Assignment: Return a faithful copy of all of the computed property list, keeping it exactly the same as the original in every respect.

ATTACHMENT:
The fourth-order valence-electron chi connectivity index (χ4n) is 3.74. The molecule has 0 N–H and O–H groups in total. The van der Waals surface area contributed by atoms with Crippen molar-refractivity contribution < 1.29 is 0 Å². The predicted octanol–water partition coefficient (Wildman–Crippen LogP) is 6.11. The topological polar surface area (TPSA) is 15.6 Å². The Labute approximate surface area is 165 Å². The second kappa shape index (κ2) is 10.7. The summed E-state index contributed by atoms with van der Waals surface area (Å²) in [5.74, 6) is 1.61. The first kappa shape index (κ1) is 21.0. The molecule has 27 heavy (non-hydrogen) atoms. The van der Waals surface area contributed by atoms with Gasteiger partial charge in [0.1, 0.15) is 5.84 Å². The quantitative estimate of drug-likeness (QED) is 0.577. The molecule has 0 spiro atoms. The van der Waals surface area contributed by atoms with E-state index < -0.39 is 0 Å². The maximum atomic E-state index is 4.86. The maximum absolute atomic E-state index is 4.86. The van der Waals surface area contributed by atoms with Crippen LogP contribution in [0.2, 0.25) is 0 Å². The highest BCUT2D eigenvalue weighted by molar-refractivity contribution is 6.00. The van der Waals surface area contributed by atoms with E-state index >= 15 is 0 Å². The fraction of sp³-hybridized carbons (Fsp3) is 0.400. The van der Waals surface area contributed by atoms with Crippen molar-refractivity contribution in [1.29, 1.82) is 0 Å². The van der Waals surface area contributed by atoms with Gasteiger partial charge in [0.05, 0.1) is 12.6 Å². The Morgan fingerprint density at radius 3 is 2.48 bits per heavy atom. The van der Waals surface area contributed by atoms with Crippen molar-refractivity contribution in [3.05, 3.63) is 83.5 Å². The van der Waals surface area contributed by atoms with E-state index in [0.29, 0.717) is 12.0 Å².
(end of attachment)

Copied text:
The fourth-order valence-electron chi connectivity index (χ4n) is 3.74. The molecule has 0 N–H and O–H groups in total. The van der Waals surface area contributed by atoms with Crippen molar-refractivity contribution < 1.29 is 0 Å². The predicted octanol–water partition coefficient (Wildman–Crippen LogP) is 6.11. The topological polar surface area (TPSA) is 15.6 Å². The Labute approximate surface area is 165 Å². The second kappa shape index (κ2) is 10.7. The summed E-state index contributed by atoms with van der Waals surface area (Å²) in [5.74, 6) is 1.61. The first kappa shape index (κ1) is 21.0. The molecule has 27 heavy (non-hydrogen) atoms. The van der Waals surface area contributed by atoms with Gasteiger partial charge in [0.1, 0.15) is 5.84 Å². The quantitative estimate of drug-likeness (QED) is 0.577. The molecule has 0 spiro atoms. The van der Waals surface area contributed by atoms with E-state index < -0.39 is 0 Å². The maximum atomic E-state index is 4.86. The maximum absolute atomic E-state index is 4.86. The van der Waals surface area contributed by atoms with Crippen LogP contribution in [0.2, 0.25) is 0 Å². The highest BCUT2D eigenvalue weighted by molar-refractivity contribution is 6.00. The van der Waals surface area contributed by atoms with E-state index >= 15 is 0 Å². The fraction of sp³-hybridized carbons (Fsp3) is 0.400. The van der Waals surface area contributed by atoms with Crippen molar-refractivity contribution in [1.29, 1.82) is 0 Å². The van der Waals surface area contributed by atoms with Gasteiger partial charge in [0.05, 0.1) is 12.6 Å². The Morgan fingerprint density at radius 3 is 2.48 bits per heavy atom. The van der Waals surface area contributed by atoms with Crippen molar-refractivity contribution in [3.05, 3.63) is 83.5 Å². The van der Waals surface area contributed by atoms with E-state index in [0.29, 0.717) is 12.0 Å².